She would find the man and escort him off the grounds; the Wyndham estate was private property. Her woes aside, there was, as always, duty. She turned to search and saw the stranger about fifteen yards away.

  She was suddenly furious with herself because he wouldn't have crept up on her, downwind or not, if she hadn't been busy drowning herself in an ocean of pity. And she was also amazed, because he looked

  . . . well, amazing.

  The stranger, who was rapidly approaching, had dark blonde hair pulled back in a ponytail. He was quite tall, easily a head taller than she was, dressed in jeans so faded they were nearly white, and a black duster which swept past his knees. And his eyes . . . his eyes were the color of the ocean on the first day of winter, dark blue and filled with restrained fury. She caught his scent again: clean and crisp, like freshly ironed linen. Male linen. Incredibly gorgeous, highly masculine linen. Linen she could wrap herself in, sink her teeth into . . .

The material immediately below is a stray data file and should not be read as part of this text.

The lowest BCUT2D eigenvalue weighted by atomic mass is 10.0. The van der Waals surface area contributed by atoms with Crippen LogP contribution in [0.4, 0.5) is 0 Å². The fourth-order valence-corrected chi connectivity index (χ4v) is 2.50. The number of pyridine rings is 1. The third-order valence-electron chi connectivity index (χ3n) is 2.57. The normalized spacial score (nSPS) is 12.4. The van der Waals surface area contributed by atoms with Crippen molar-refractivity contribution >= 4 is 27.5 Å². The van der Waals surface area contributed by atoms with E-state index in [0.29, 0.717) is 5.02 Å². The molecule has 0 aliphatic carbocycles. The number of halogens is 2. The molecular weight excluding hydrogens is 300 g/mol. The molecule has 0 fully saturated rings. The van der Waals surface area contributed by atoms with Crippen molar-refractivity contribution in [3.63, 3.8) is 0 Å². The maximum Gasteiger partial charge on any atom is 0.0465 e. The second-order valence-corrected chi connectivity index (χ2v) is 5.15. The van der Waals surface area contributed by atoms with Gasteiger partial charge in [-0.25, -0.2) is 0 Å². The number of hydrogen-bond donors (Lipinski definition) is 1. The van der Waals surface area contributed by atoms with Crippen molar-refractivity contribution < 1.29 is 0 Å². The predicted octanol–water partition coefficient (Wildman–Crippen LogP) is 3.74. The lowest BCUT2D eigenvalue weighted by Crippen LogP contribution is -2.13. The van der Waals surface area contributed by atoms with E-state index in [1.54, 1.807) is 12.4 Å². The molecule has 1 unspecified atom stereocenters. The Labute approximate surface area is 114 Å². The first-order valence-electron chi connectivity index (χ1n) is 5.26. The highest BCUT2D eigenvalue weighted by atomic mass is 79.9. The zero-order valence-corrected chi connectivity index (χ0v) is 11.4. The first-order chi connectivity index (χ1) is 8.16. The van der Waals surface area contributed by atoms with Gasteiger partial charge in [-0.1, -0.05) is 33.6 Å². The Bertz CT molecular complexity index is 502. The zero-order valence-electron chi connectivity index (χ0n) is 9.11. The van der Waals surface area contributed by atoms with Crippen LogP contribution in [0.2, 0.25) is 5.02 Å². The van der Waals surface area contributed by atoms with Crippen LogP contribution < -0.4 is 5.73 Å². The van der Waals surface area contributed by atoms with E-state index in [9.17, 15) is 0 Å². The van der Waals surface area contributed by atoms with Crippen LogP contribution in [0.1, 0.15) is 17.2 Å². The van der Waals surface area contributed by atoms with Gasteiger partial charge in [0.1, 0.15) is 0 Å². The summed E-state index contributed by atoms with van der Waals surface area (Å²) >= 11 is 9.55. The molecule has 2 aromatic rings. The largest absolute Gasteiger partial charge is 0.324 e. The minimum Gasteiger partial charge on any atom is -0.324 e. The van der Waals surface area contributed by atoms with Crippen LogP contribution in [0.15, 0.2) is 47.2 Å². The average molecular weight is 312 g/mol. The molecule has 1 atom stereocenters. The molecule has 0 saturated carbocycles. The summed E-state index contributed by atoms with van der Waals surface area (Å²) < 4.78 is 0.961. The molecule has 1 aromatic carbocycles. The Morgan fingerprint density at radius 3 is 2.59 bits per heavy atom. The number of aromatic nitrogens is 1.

Her mouth popped open, both at the man's sudden appearance and his exceptional good looks. He was the handsomest non-pack member she'd ever seen. Too bad she had to kick him off their property.

  He opened his mouth and she spoke, too; they said in unison, "You can't be here. "

  They reacted in unison, too: " I can't be here?"

  Moira stared at him, almost afraid to speak, and heard him say, "I'm really sorry. It's incredibly dangerous here. I'll try not to hurt you. "

  His unbelievable speed so shocked her, she let him hit her. He struck her with the flat of his hand, just below her chin, hard enough to knock her back into the frozen ground, hard enough to render a human unconscious.

  Instantly, he was lifting her into his arms, carrying her away like a demented bridegroom. Demented and blind—he hadn't noticed she hadn't been knocked out.